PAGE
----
Octopus Eggs and the Story of Senescence

If you’ve visited the GSC in the last couple of weeks, it’s likely you’ve heard from a staff member or volunteer that our Giant Pacific Octopus (Enteroctopus dofleini) recently laid eggs. While this is very exciting news, it also means that the end of our female’s life cycle is drawing near.

Our Giant Pacific Octopus (GPO) has been here for about one year, weighing 9 lbs. at the time of her arrival. As of May 2018, she weighed 30 lbs. and stretched 6 ft. from arm tip to opposite arm tip. We can estimate from these numbers that at the time of laying eggs, she weighed around 40 lbs. Though ours is slightly below the average weight (around 50 lbs.) for GPOs, she’s very healthy. It’s always difficult to determine the age of an octopus, but we estimate her to be roughly 2.5 years old.

The average lifespan for a GPO is about 3 years, near the end of which they enter a stage referred to as senescence. Senescence occurs at the end of a mature octopus’ natural life; this is a roughly month-long period in which they mate. GPOs are one of many octopus species that are “semelparous,” meaning they reproduce once and then die. Salmon are another example of a marine species that does this. Senescence is characterized by several things, including loss of appetite, retraction of the skin around the eyes, laying and brooding of eggs (in females), uncoordinated movement or undirected activity (in males), and the appearance of white lesions on the body.

The process of laying eggs can be taxing on the female octopus, unfolding over the course of approximately a week. Eggs resemble grains of rice on strings, woven together to create a holdfast that attaches to a hard surface. The female octopus will lay eggs in her den (in which she’ll spend a good portion of her time) and prefers to attach them to an overhang. Brooding of the eggs occurs for five months to a year, during which time the female will aerate and clean them until her body succumbs to the stress of this process. During the brooding process, an octopus will start to lose her appetite and refuse food – all due to hormonal changes in the body. This leads her to becoming anorexic during the egg-guarding period – losing between 50-71% of her body weight – eventually leading to her death.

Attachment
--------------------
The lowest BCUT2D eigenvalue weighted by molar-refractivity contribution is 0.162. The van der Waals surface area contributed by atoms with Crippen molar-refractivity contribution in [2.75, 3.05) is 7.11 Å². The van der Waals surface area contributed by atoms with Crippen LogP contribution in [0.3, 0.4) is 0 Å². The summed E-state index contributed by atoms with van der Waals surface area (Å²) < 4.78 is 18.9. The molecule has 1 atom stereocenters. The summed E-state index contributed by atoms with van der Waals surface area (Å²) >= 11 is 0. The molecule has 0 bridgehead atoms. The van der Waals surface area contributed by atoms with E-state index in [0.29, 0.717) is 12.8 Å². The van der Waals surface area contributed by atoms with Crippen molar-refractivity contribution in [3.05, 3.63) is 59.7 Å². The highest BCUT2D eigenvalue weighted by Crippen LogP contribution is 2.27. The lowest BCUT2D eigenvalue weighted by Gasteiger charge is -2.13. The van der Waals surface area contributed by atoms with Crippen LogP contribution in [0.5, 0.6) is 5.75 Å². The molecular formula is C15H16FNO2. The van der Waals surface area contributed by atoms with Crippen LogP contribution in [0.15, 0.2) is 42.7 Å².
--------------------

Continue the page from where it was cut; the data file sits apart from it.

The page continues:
Octopus Eggs

As all Giant Pacific Octopuses are wild-caught, it is unknown if the eggs are viable. Mating can occur early in life, with the female holding on to the spermatophores deposited by the male until she is mature and ready to use them. To date, only one successful rearing attempt has been recorded in captivity, occurring in 1986. This one male (who came from a population of 200 individuals from approximately 20,000 eggs) lived to 38 months. The process of keeping him alive was heavily labor intensive, requiring 6-8 hours per day for feeding and fastidious cleaning during the first 9 months of his care.

As for us, we’re excited for this opportunity to learn more about how Giant Pacific Octopus females behave while caring for their eggs and will be recording our observations extensively.  Though we are not likely to have viable eggs, we’re excited to share this unique stage with all of you as the Greensboro Science Center experiences our first female octopus’ life cycle completion. Please feel free to find a volunteer or staff member during your next visit to ask questions. We look forward to seeing you.

Source: AZA Aquatic Invertebrate Taxon Advisory Group (AITAG) (2014). Giant Pacific Octopus (Enteroctopus dofleini) Care Manual. Association of Zoos and Aquariums, Silver Spring, MD.